Sony Interactive Entertainment
February isn’t traditionally a month filled with week after week of must-play releases. Yet, here we are, with the shortest month of the year quickly approaching, and we have just that: A Ninja Gaiden successor, another ambitious online game from Ubisoft, a much-anticipated sequel, the most sought-after new IP of the year, and more are in store for the last full month of winter. You just might have a great new game to play every week as you wait for the snow to melt away.
Nioh (February 7)
If a spiritual successor to the Ninja Gaiden series laced with the atmospheric tension of the Dark Souls franchise sounds good, Team Ninja’s latest game, a PlayStation 4 exclusive, is probably a perfect fit.
Set in 1600s Japan, you play as a samurai named William, tasked to navigate your way through this dark and dreary fantasy world. Missions are self-contained, so anyone looking specifically for an open-world action-adventure beware. The combat very much relies on Team Ninja’s forte: hack-and-slash, with the goal of building up chains and combos. Unlikely to be for the faint of heart, expect a level of difficulty similar to the Dark Souls franchise, but not in the same manner. The faster you move, the more buttons you press with precision, the more likely you are to stay alive. Fluid strings of attacks rack up skill points which can be used to upgrade William’s abilities.
Players who partook and completed the “Last Chance” timed demo from January 21-22 can transfer their rewards to the full game upon release. For the rest of us, flex those finger muscles; you’ll have to be on your game to become a samurai master.
For Honor (February 14)
Last year, Ubisoft released a third-person shooter with MMO-style features called The Division. It became the fastest selling IP of all time, outpacing even Overwatch. The Division, for all its flaws, was the third best-selling game of 2016. Soon, Ubisoft will release another online-centric game of a very different variety to carry the torch that The Division lit.
Dropped into a medieval fantasy setting, your job is to learn the art of sword fighting. You can choose between three character classes — knights, samurai, or vikings. Even though the game is always online, there will be a single player campaign. The nefarious and tactical Apollyon sees all three classes of warriors as weak. To toughen them up, he deceives each faction to kick-off an era of perpetual warfare between one another.
Like Nioh, hack-and-slash combat is the focal point, but For Honor promises to revolutionize the genre into something entirely new with “The Art of Battle” system. In a recent interview with US Gamer, creative director Jason Vandenberghe said, “Once you’ve mastered one genre, you can move from game to game to game, and now you’re just picking up variations of the same thing. Well, this is a new genre, so go easy on yourself.” Much of your time will be spent in tactical duels which utilize “The Art of the Battle.” The multiplayer mode will take traditional shooter game variants like deathmatch and skirmish, and replace the guns with swords.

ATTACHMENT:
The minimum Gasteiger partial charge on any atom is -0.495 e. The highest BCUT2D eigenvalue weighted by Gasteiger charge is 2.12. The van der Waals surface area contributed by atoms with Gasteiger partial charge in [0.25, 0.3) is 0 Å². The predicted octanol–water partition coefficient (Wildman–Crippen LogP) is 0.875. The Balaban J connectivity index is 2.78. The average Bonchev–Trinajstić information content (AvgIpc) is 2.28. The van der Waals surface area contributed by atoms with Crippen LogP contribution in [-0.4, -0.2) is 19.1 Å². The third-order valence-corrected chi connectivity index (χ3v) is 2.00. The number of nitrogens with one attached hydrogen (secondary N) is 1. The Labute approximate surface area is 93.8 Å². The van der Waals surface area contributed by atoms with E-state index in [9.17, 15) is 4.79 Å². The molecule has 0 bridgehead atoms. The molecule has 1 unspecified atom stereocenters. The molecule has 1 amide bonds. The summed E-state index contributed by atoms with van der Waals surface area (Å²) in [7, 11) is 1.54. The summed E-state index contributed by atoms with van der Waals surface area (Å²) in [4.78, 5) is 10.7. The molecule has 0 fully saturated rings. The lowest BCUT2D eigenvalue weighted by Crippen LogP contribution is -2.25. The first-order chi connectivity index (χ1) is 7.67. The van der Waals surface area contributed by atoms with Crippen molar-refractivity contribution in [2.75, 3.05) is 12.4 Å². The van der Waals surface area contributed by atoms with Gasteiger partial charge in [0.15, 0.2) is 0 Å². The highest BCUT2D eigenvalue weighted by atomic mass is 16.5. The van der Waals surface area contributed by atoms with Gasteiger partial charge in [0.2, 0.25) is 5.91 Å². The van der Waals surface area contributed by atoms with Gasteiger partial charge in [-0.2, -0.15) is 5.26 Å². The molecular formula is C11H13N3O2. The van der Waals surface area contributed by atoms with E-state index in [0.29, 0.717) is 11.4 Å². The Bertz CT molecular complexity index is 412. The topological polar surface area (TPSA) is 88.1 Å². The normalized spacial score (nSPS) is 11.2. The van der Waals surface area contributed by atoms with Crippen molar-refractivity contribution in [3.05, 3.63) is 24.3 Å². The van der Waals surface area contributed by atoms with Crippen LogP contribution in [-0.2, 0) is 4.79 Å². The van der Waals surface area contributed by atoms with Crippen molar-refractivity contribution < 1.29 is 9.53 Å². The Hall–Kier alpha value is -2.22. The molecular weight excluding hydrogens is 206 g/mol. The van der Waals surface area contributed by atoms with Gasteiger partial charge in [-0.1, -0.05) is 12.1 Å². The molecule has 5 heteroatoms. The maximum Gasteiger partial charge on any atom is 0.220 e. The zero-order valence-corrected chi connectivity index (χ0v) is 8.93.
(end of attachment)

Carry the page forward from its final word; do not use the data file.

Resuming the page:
Halo Wars 2 (February 21)
The long-awaited sequel to Halo Wars is almost here. Halo first transitioned from first-person shooter to real-time strategy back in 2009, and while the original served as a prequel of sorts for Halo: Combat Evolved, this time players will command troops in the year 2559, closely following the events of Halo 5: Guardians.
The Covenant have fallen, but before their demise, the enemy force splintered, and a new group known as the Banished rose to power under the radar. Your job is to eliminate the Banished who are led by a Brute warlord named called Atriox. Even though the game takes place 28 years after the events of Halo Wars, the “Spirit of Fire” is back in your control.
The game will take place on the Ark–that place with the rings that gave the Halo franchise its name. The RTS formula that worked so well in the first returns with some new twists. Action-oriented combat will be mixed in with the traditional tactical gameplay, adding a new wrinkle into the Halo franchise. For multiplayer, you can play against friends in five game modes: Skirmish, Strongholds, Domination, Deathmatch, and the brand new mode called Blitz. Blitz merges Hearthstone-esque card-battling with strategic warfare. The game will join the Xbox Play Anywhere program — buy one copy to play on both Xbox One and PC.
Horizon Zero Dawn (February 28)
Perhaps the most anticipated game of the year, and also one that nearly everyone expects to be nothing less than great, the game focuses on seeing beauty in a world that is overrun by danger. Ever since Killzone Shadow Fall was released in 2013, everyone at Guerrilla Games has been all-in on this PlayStation 4 exclusive. A drastic shift for a studio that has made first-person-shooters for over a decade, this promises to be a vast and sprawling open-world adventure.